China’s Buildup: Don’t Believe The Hype By Stephen M. Walt

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DeM Banter: Dr Walt is a much smarter man than I….but…really? Not sure I’m buying’

Philadelphia Inquirer
August 29, 2012
Pg. 18

If you were focused on Hurricane Isaac or the violence in Syria, you might have missed the latest round of threat inflation surrounding China. Last week, the New York Times reported that China was “increasing its existing ability to deliver nuclear warheads to the United States and to overwhelm missile defense systems.” Salon offered an even more breathless appraisal: that “the United States may be falling behind China when it comes to weapon technology.”

What is really going on? Not much. China has a modest strategic nuclear force. It is believed to have only about 240 nuclear warheads, and only a handful of its ballistic missiles can reach the United States. By comparison, the United States has more than 2,000 operational nuclear warheads deployed on missiles capable of reaching China. And it has nearly 3,000 nuclear warheads in reserve.

Given its modest capabilities, China is understandably worried by U.S. missile defense efforts. The Chinese fear a scenario in which America uses its larger, much more sophisticated nuclear arsenal to launch a first strike, and then relies on missile defenses to deal with whatever small, ragged second strike the Chinese can muster.

This discussion is pretty Strangelovian, of course, but nuclear strategists get paid to think about all sorts of elaborate, far-fetched scenarios.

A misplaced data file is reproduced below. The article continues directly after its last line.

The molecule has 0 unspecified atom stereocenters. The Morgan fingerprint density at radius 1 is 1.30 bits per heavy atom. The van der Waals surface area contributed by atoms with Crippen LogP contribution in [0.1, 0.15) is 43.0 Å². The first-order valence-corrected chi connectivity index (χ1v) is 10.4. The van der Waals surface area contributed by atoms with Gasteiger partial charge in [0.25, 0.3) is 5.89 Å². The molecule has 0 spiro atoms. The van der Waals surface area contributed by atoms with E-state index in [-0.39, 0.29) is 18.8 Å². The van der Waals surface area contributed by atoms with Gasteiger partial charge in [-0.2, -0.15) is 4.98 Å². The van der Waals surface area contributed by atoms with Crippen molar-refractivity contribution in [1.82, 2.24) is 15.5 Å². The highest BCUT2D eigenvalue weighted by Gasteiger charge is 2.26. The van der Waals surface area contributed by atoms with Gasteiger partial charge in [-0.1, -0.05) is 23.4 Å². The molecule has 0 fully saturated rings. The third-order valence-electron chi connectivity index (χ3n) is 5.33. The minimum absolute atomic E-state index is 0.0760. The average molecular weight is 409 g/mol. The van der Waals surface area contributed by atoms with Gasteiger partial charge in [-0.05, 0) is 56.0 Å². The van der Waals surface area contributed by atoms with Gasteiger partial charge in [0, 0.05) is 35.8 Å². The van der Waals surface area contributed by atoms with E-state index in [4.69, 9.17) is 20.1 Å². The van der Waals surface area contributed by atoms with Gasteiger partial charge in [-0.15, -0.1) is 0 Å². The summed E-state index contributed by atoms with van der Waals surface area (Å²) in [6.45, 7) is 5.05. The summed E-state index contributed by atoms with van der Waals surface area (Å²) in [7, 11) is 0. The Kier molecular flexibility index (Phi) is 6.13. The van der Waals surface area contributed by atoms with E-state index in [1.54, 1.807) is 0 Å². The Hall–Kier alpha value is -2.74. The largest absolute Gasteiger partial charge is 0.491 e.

In sum, those fiendish Chinese are doing precisely what any sensible power would do: trying to preserve their second-strike deterrent by modernizing their force, developing multiple-warhead missiles that could overcome any defenses the United States might choose to build. As the Wall Street Journal put it: “The [Chinese] goal is to ensure a secure second-strike capability that could survive in the worst of worst-case conflict scenarios, whereby an opponent would not be able to eliminate China’s nuclear capability by launching a first strike and would therefore face potential retaliation.”

Three further points should be kept in mind. First, hawks are likely to use developments such as these to portray China as a rising threat, but such claims do not follow from the evidence. China is making a sensible defensive move, motivated by the same concerns that led the United States to create a “strategic triad” in the 1950s.

Second, the smart way to cap or slow Chinese nuclear modernization would be to abandon the futile pursuit of strategic missile defenses and bring China into the negotiating framework that eventually reduced U.S. and Russian arsenals. And remember: Once nuclear-armed states have secure second-strike capabilities, the relative size of their arsenals is irrelevant. If neither side can prevent the other from retaliating and destroying major population centers, it simply doesn’t matter if one side has twice as many warheads. Or 100 times.

Third, this episode reminds us that trying to protect the country with missile defenses is a fool’s errand. It’s always going to be cheaper for opponents to come up with ways to override a missile defense. Why? Because given how destructive nuclear weapons are, a missile defense system has to work almost perfectly to prevent massive damage. If you fired 100 warheads and 95 percent were intercepted – a very good performance – that would still let five warheads through, and that means losing five cities.

Ballistic missile defense never made much sense strategically or economically, except as a make-work program for the aerospace industry and an enduring component of right-wing nuclear theology.

Stephen M. Walt is a professor of international relations at Harvard University

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